Myth: You need to graze throughout the day for energy.
Insulin – the biggy that more people need to know about. Not just something diabetics need to be aware of this cheeky hormone is your key to weight loss. It’s a hormone made by the pancreas which allows your body to turn the glucose you consume (in whichever form it comes in) into energy or to store it as fat. Simple. If you are constantly grazing your insulin is constantly being topped up/activated however you like to imagine it and when you are in this post-fed state (which can last from 3-5 hours) your body is less able to burn fat. Which leads to…
Myth: You need fuel before a run.
You couldn’t possibly exercise on an empty stomach. The fight or flight mode activated by our stress hormones which actively produce physiological changes – increased heart rate, heavier breathing, and sweating prepares us for action crucial to survival. Now before we continue I want to clarify that I am not promoting being stressed and fully acknowledge the health implications of chronic stress. Your body has reserves of energy to use that you are not aware of because you’ve never let it explore them before.
There are different types of fasting but you need to do whatever works for you!
I prefer to restrict eating for 6-8 hours a day and fasting for around 16-18. For example from 6pm until 12pm the next day you have nothing except water and perhaps some herbal teas or black coffee. I chose this time frame as I have found it to be the easiest and most convenient as I normally spends the majority of those hours satiated from dinner and then asleep, leaving only the morning for the feelings of hunger to really kick in (which only really consist of a few pangs that plenty of water will satisfy anyway) and leave me feeling really nice, svelte, and so on the ball that sometimes I don’t even want to eat!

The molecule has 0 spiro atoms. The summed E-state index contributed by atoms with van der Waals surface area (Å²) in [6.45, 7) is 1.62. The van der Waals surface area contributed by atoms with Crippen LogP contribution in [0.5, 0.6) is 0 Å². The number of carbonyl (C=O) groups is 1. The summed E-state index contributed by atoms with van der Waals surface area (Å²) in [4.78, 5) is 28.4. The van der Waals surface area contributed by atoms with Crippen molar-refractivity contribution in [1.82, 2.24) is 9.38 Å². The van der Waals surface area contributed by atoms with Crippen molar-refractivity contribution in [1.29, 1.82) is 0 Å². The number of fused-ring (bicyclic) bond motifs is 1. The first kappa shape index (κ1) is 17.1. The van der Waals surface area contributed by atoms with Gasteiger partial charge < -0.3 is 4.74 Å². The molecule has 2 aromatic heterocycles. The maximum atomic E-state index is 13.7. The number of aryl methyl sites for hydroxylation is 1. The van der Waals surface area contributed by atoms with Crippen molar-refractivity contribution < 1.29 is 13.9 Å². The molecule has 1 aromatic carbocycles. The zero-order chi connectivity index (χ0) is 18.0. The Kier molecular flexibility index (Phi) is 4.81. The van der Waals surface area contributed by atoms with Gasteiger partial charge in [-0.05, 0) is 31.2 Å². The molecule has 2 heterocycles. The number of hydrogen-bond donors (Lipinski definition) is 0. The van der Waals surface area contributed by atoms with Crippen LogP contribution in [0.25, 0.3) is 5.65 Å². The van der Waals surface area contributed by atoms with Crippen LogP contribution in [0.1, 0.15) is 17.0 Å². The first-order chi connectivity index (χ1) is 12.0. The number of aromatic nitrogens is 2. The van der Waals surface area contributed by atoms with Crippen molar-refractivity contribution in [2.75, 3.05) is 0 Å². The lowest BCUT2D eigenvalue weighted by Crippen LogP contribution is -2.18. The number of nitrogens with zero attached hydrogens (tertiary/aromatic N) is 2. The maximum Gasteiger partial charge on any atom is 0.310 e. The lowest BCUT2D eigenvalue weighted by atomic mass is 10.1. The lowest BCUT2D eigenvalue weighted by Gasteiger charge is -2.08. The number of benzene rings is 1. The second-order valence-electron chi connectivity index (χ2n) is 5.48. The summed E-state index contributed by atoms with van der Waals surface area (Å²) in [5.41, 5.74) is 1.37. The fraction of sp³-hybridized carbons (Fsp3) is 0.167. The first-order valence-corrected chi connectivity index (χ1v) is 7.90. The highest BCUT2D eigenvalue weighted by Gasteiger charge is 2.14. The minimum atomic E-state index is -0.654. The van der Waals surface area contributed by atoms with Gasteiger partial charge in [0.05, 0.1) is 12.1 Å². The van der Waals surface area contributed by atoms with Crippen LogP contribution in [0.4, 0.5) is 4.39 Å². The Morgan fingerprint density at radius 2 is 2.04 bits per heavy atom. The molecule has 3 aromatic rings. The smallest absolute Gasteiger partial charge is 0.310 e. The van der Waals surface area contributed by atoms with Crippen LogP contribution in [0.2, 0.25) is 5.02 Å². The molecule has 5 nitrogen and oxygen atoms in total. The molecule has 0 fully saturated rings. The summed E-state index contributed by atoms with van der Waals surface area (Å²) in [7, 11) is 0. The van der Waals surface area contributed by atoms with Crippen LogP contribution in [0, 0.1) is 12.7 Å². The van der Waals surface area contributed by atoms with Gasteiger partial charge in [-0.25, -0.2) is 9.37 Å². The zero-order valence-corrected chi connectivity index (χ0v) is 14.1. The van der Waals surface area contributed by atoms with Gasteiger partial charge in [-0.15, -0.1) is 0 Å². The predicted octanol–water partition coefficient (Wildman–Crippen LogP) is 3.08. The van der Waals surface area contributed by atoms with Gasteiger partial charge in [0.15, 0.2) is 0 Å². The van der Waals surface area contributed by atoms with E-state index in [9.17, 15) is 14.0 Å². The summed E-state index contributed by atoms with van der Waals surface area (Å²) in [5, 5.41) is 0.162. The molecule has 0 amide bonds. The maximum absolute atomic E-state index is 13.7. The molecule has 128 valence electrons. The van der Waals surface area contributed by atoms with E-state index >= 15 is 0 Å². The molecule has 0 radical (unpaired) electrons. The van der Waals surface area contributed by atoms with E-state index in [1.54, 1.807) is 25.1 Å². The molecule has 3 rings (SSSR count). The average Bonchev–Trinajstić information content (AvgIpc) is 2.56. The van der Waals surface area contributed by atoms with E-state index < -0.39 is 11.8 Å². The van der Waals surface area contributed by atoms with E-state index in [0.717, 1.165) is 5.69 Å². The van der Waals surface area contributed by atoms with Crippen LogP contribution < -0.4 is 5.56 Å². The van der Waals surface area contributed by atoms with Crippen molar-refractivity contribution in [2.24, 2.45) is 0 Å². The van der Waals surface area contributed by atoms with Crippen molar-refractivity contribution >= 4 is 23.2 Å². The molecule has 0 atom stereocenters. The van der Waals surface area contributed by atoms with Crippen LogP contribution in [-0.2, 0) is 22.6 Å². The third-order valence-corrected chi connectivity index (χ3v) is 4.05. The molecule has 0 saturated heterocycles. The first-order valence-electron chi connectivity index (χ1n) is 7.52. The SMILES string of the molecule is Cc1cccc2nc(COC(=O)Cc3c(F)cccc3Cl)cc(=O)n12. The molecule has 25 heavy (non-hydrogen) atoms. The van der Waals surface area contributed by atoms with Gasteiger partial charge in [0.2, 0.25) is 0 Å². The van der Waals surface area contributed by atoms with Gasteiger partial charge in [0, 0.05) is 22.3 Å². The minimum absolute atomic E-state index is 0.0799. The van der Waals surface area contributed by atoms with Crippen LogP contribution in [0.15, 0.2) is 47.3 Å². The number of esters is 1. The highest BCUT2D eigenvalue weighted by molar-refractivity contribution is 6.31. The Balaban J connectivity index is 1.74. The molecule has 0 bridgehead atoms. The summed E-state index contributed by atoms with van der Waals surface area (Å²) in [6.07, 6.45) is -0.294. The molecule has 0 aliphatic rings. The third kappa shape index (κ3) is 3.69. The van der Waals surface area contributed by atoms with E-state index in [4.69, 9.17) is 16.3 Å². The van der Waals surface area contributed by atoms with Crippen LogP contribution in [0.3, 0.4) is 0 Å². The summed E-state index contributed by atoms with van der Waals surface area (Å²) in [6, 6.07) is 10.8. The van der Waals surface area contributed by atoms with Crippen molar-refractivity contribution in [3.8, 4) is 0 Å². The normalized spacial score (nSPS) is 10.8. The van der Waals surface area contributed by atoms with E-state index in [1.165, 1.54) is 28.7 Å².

It is not changing the amount you eat rather just the time frame in which you eat it – it’s efficient in that when we bunch all our meals together we are setting a routine for our body. It has this time to absorb its food, get its digestion done, and be in a ‘fed state’ with high insulin levels rushing around. Endorphins are getting released and we are in a high state of happiness and relaxation after eating; it’s play time, we are satisfied. Then bang, come on “back to work” we tell our bodies, through fasting. Get that duster out, do those cell renewals you’ve been busy putting off, reach that box of fat off the top shelf and work through that. Solve that problem using your more clarified thinking due to a higher amount of the stress hormone cortisol which is putting it to use – as it is intended.
Your body is amazing and it needs to be in states of primal response to reach its potential, it will amaze you with what it is capable of and modern life requires us to use a fraction of what we could be doing with it.
- Clear, J. (2015). The Beginner’s Guide to Intermittent Fasting. In James Clear. Retrieved 21 July, 2015, from http://jamesclear.com/the-beginners-guide-to-intermittent-fasting
- Morin, K. (2014). 5 Intermittent Fasting Methods: Which One Is Right For You?. In Life by Daily Burn. Retrieved 27 July, 2015, from http://dailyburn.com/life/health/intermittent-fasting-methods/
- Understanding the stress response. (2011). In Harvard Health Publications. Retrieved 27 July, 2015, from http://www.health.harvard.edu/staying-healthy/understanding-the-stress-response
- Safdie, F. M., Dorff, T., Quinn, D., et al. (2009). Fasting and cancer treatment in humans: A case series report. In Aging (Albany NY), 1(12), 988–1007. Retrieved 27 July 2015 from http://www.ncbi.nlm.nih.gov/pmc/articles/PMC2815756/